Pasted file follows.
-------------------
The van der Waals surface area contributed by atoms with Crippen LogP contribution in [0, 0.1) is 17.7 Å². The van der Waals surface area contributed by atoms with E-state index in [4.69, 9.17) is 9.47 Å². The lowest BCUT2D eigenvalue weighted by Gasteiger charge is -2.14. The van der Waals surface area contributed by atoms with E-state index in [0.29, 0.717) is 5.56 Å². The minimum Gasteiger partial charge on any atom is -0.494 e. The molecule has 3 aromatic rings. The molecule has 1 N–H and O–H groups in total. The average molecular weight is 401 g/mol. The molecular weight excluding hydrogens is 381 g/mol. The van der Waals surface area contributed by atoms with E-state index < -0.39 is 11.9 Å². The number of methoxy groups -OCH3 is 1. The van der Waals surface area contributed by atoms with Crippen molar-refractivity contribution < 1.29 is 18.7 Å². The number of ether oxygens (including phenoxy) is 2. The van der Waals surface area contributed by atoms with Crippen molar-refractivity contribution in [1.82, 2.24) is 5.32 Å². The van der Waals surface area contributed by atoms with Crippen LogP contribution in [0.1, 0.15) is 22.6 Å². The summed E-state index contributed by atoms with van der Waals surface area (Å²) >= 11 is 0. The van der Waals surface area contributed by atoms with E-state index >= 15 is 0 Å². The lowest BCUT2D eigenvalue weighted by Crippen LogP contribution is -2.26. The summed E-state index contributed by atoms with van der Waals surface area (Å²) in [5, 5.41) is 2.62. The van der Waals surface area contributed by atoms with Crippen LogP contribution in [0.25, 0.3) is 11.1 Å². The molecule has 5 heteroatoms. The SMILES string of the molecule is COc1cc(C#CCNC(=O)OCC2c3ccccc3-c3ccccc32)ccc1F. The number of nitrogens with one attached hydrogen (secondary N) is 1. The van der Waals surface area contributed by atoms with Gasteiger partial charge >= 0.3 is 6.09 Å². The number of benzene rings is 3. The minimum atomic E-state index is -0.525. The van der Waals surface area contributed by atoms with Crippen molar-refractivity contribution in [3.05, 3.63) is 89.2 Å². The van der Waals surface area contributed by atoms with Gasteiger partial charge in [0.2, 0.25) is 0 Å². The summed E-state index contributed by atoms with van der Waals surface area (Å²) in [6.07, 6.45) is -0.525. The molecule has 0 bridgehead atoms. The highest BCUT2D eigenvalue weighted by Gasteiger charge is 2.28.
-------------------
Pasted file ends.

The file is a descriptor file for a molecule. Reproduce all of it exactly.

The van der Waals surface area contributed by atoms with Crippen LogP contribution in [0, 0.1) is 17.7 Å². The van der Waals surface area contributed by atoms with E-state index in [4.69, 9.17) is 9.47 Å². The lowest BCUT2D eigenvalue weighted by Gasteiger charge is -2.14. The van der Waals surface area contributed by atoms with E-state index in [0.29, 0.717) is 5.56 Å². The minimum Gasteiger partial charge on any atom is -0.494 e. The molecule has 3 aromatic rings. The molecule has 1 N–H and O–H groups in total. The average molecular weight is 401 g/mol. The molecular weight excluding hydrogens is 381 g/mol. The van der Waals surface area contributed by atoms with E-state index < -0.39 is 11.9 Å². The number of methoxy groups -OCH3 is 1. The van der Waals surface area contributed by atoms with Crippen molar-refractivity contribution < 1.29 is 18.7 Å². The number of ether oxygens (including phenoxy) is 2. The van der Waals surface area contributed by atoms with Crippen molar-refractivity contribution in [1.82, 2.24) is 5.32 Å². The van der Waals surface area contributed by atoms with Crippen LogP contribution in [0.1, 0.15) is 22.6 Å². The summed E-state index contributed by atoms with van der Waals surface area (Å²) >= 11 is 0. The van der Waals surface area contributed by atoms with E-state index >= 15 is 0 Å². The lowest BCUT2D eigenvalue weighted by Crippen LogP contribution is -2.26. The summed E-state index contributed by atoms with van der Waals surface area (Å²) in [5, 5.41) is 2.62. The van der Waals surface area contributed by atoms with Crippen LogP contribution in [0.25, 0.3) is 11.1 Å². The molecule has 5 heteroatoms. The SMILES string of the molecule is COc1cc(C#CCNC(=O)OCC2c3ccccc3-c3ccccc32)ccc1F. The number of nitrogens with one attached hydrogen (secondary N) is 1. The van der Waals surface area contributed by atoms with Gasteiger partial charge >= 0.3 is 6.09 Å². The number of benzene rings is 3. The minimum atomic E-state index is -0.525. The van der Waals surface area contributed by atoms with Crippen molar-refractivity contribution in [3.05, 3.63) is 89.2 Å². The van der Waals surface area contributed by atoms with Gasteiger partial charge in [0.2, 0.25) is 0 Å². The summed E-state index contributed by atoms with van der Waals surface area (Å²) in [6.07, 6.45) is -0.525. The molecule has 0 bridgehead atoms. The highest BCUT2D eigenvalue weighted by Gasteiger charge is 2.28.